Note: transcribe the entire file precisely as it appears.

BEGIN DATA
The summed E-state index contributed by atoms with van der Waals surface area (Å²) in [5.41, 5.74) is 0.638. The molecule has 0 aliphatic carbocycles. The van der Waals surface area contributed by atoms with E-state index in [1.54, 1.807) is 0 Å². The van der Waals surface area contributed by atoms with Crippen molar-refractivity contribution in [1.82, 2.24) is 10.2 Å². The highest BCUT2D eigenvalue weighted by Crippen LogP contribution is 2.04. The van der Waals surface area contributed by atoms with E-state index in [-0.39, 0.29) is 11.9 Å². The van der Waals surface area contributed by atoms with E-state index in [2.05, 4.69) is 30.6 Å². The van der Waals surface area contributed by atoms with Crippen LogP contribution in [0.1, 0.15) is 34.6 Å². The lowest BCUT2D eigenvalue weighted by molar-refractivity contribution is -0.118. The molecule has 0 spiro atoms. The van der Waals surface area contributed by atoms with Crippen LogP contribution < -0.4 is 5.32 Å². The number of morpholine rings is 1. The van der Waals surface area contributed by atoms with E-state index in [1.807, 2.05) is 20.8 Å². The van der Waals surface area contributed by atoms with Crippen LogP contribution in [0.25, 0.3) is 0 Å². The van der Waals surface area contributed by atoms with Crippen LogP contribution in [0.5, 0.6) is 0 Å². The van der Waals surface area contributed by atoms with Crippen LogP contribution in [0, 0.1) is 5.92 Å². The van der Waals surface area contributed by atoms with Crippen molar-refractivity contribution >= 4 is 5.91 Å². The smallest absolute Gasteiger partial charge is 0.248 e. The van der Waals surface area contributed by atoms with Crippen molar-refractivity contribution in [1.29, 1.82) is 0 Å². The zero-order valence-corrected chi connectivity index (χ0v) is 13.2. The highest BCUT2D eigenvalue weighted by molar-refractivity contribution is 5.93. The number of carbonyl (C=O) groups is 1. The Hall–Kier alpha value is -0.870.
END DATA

The summed E-state index contributed by atoms with van der Waals surface area (Å²) in [5.41, 5.74) is 0.638. The molecule has 0 aliphatic carbocycles. The van der Waals surface area contributed by atoms with E-state index in [1.54, 1.807) is 0 Å². The van der Waals surface area contributed by atoms with Crippen molar-refractivity contribution in [1.82, 2.24) is 10.2 Å². The highest BCUT2D eigenvalue weighted by Crippen LogP contribution is 2.04. The van der Waals surface area contributed by atoms with E-state index in [-0.39, 0.29) is 11.9 Å². The van der Waals surface area contributed by atoms with E-state index in [2.05, 4.69) is 30.6 Å². The van der Waals surface area contributed by atoms with Crippen LogP contribution in [0.1, 0.15) is 34.6 Å². The lowest BCUT2D eigenvalue weighted by molar-refractivity contribution is -0.118. The molecule has 0 spiro atoms. The van der Waals surface area contributed by atoms with Crippen LogP contribution < -0.4 is 5.32 Å². The number of morpholine rings is 1. The van der Waals surface area contributed by atoms with E-state index in [1.807, 2.05) is 20.8 Å². The van der Waals surface area contributed by atoms with Crippen LogP contribution in [0.25, 0.3) is 0 Å². The van der Waals surface area contributed by atoms with Crippen LogP contribution in [0.5, 0.6) is 0 Å². The van der Waals surface area contributed by atoms with Crippen LogP contribution in [0, 0.1) is 5.92 Å². The van der Waals surface area contributed by atoms with Crippen molar-refractivity contribution >= 4 is 5.91 Å². The smallest absolute Gasteiger partial charge is 0.248 e. The van der Waals surface area contributed by atoms with Crippen molar-refractivity contribution in [1.29, 1.82) is 0 Å². The zero-order valence-corrected chi connectivity index (χ0v) is 13.2. The highest BCUT2D eigenvalue weighted by molar-refractivity contribution is 5.93. The number of carbonyl (C=O) groups is 1. The Hall–Kier alpha value is -0.870.